The May 3rd, 2015 there was a full moon of the Lunar calendar month of "Pisakh", Cambodian people in the Kingdom and all around the world Buddhists alike observed "Bonn Visakh Bochea".
Vesākha Buja or Visakh Bochea (in Khmer language), also informally called "Buddha's Birthday", actually commemorates the birth, enlightenment (nirvāna), and passing away (Parinirvāna) of Gautama Buddha in the Theravada or southern tradition.
On Vesākha day, devout Buddhists and followers alike were expected and requested to assemble in their various temples before dawn for the ceremonial, and honorable, hoisting of the Buddhist flag and the singing of hymns in praise of the holy triple gem: The Buddha, The Dharma (his teachings), and The Sangha (his disciples). Devotees may bring simple offerings of flowers, candles and joss-sticks to lay at the feet of their teacher. These symbolic offerings are to remind followers that just as the beautiful flowers would wither away after a short while and the candles and joss-sticks would soon burn out, so too is life subject to decay and destruction. Devotees are enjoined to make a special effort to refrain from killing of any kind. They are encouraged to partake of vegetarian food for the day. Some devout Buddhists will wear a simple white dress and spend the whole day in temples with renewed determination to observe the eight Precepts. Devotees are also expected to listen to talks given by monks. On this day monks will recite verses uttered by the Buddha twenty-five centuries ago, to invoke peace and happiness for the government and the people. Buddhists are reminded to live in harmony with people of other faiths and to respect the beliefs of other people as the Buddha taught.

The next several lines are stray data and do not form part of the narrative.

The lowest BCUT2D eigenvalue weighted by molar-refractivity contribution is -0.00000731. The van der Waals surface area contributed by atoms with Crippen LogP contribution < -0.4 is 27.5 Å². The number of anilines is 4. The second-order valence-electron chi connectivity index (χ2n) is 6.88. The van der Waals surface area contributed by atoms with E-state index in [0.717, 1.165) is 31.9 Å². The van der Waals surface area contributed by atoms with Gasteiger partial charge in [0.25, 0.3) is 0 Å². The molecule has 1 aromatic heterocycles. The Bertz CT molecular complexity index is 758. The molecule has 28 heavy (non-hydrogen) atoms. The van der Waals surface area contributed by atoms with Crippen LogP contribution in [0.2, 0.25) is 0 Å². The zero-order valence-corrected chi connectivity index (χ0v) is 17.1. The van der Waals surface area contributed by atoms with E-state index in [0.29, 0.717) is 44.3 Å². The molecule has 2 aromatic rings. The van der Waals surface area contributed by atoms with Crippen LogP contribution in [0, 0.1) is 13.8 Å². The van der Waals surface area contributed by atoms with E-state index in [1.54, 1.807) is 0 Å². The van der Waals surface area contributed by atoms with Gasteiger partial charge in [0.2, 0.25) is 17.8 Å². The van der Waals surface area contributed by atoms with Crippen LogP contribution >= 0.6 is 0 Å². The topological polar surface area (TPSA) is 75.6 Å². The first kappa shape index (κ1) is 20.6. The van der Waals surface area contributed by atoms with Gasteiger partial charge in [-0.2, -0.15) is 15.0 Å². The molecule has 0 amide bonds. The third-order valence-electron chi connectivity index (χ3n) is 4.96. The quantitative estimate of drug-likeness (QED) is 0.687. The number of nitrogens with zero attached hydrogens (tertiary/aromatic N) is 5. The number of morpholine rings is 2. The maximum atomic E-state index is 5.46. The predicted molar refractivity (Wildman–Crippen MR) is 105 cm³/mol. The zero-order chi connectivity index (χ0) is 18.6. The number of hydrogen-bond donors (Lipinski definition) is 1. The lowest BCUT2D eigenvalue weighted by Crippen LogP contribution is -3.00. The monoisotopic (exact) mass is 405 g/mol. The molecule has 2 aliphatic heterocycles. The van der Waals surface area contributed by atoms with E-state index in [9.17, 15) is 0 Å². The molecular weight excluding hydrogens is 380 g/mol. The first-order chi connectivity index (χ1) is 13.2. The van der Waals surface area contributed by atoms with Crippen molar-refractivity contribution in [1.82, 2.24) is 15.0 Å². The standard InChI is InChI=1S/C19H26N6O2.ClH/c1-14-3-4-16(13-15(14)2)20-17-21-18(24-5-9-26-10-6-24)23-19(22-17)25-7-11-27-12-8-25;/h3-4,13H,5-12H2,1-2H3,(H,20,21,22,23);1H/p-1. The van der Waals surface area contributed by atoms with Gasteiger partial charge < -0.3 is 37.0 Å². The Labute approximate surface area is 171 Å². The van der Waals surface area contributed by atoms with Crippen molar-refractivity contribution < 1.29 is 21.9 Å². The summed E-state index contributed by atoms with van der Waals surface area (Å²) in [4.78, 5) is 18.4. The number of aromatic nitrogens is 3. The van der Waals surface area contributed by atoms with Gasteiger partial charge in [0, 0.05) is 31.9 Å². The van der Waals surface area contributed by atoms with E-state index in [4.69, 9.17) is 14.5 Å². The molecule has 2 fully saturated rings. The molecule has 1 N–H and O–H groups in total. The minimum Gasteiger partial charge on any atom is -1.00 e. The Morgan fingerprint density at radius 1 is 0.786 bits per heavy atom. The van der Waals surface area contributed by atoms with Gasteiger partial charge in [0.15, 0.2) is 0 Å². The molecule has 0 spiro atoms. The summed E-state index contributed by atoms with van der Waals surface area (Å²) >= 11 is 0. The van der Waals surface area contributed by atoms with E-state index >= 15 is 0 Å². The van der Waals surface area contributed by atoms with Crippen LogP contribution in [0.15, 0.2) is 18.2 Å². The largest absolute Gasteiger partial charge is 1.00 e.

Paying homage to the Buddha
Tradition ascribes to the Buddha himself instruction on how to pay him homage. Just before he died, he saw his faithful attendant Ananda, weeping. The Buddha advised him not to weep, but to understand the universal law that all compounded things (including even his own body) must disintegrate. He advised everyone not to cry over the disintegration of the physical body but to regard his teachings (The Dhamma) as their teacher from then on, because only the Dhamma truth is eternal and not subject to the law of change. He also stressed that the way to pay homage to him was not merely by offering flowers, incense, and lights, but by truly and sincerely striving to follow his teachings. This is how Buddhists are expected to celebrate Vesak: to use the opportunity to reiterate their determination to lead noble lives, to develop their minds, to practise loving-kindness and to bring peace and harmony to humanity.
All Dreams Cambodia team